To thousands of motorists below on I-66, it is a brief moment in an unfinished tunnel where naked concrete girders stretch overhead.
To the scores of office workers and motorists above at Rosslyn Circle, it is yet another traffic obstacle on the rapidly changing face of Rosslyn.
In the future, Arlington officials envision the area above the highway as becoming an oasis for hordes of people during the day, a place to loll on the grass or eat their lunch on benches near a waterfall while a mime troupe or strolling violinists entertain them.
That scene would be the fruition of a $14 million plan to build Rosslyn Plaza Park on what amounts to an elaborately landscaped three-acre top for the I-66 underpass through Rosslyn. But unless Virginia highway officials who had initially resisted the park proposal change their schedules, those plans may be many years in the making.
Any work is not likely to be seen before early 1987, according to a Virginia highway official, who says construction money is tighter than rush-hour traffic on the North Lynn Street lanes leading to the highway.
P.L. (Buck) Veasey, supervisor of the state's highway engineering program, said $3.5 million in federal and state money earmarked for the park already has been spent, and the additional funds, including $160,000 from Arlington, are going to have to come from gasoline tax receipts.
Although County Board Chairman Ellen M. Bozman recently wrote the state Highway Commission urging that the project be completed at "the earliest possible date," Veasey said it is unlikely that the state will even ask for bids for another two years.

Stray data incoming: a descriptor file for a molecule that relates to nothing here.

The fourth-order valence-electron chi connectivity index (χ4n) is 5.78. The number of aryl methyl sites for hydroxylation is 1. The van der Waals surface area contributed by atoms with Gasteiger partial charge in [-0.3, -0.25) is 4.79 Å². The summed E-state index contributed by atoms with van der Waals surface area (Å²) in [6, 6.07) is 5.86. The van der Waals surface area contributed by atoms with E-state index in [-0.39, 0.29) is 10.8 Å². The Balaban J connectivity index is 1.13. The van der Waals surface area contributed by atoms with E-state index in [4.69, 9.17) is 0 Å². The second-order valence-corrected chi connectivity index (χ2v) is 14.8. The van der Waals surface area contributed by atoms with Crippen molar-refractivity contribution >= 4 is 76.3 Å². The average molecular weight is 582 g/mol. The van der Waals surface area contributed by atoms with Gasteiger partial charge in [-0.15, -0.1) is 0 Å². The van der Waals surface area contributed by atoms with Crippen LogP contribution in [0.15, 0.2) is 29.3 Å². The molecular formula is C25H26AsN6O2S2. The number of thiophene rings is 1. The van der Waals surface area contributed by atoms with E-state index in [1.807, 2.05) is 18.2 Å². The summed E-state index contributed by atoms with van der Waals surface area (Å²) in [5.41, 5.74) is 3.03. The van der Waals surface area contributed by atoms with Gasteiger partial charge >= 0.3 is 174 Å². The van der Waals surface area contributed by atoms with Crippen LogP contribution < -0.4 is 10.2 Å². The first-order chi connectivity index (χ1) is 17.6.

The park plan is the result of extensive negotiations between the county and the state highway planners. "Under the original plan, I-66 could have been just an open canyon there, a big trough," said Carlton Abbott, whose Williamsburg architectural firm is the park's design consultant.
"The county proposed the park when we were reviewing I-66 plans," said John Hummel, the county's engineering chief, "and suggested the area should be a real gateway into Virginia--an area that we would not want to have a open tunnel running through."
The state, Hummel said, finally agreed to provide the park, which the county will maintain. Hummel said the county has been reviewing the state plans for the park and will suggest only minor revisions when it responds this week.
The park will be bordered by the eastbound and westbound lanes of Lee Highway and North Nash and North Lynn streets. It will be divided at ground level by Fort Myer Drive, but plans call for a 40-foot-wide deck over the street, with ramps connecting the two sides of the park to the deck and to a Rosslyn skywalk. All of the park, including its deck, will be accessible to the handicapped.
Plans call for more than 150 large trees, such as flowering cherries, maples, honey locusts and lindens, more than 3,000 juniper, yew and holly shrubs and more than 12,000 ground-cover plants, mostly ivy, Hummel said.
In addition, there will be three major fountains, including one designed as a horseshoe-shaped waterfall, almost a quarter-mile of wall seats, 25 benches, drinking fountains, bike racks, rest rooms, five different kinds of lights and a 10-foot brick sidewalk around the park, Hummel said.
An unusual feature of the park will be an amphitheater recessed into the ground, in which architect Abbott said hundreds of people could be entertained. The design also includes small areas where kiosks or concession stands could be located, Abbott said.
"It's a new experience for us. . . . We certainly hope we're going to be able to experience some of the things there that we're already doing in urban plazas," said Connie McAdam, the county's recreation division chief. She wants the area to be a vibrant, people-oriented mall with art exhibits, concerts, lectures and festivals.
She concedes that noise from airplanes taking off and landing at National Airport will make it difficult to have regular concerts.
Because this is a park on top of the highway, Abbott said, there will be carefully hidden air vents to the tunnel beneath.
Asked if the noise from car and airplane traffic might not be a deterrent to spending an afternoon in the park, Hummel said: "I don't know. People sit on E Street and K Street just across the Potomac in downtown Washington within five feet of the traffic and eat."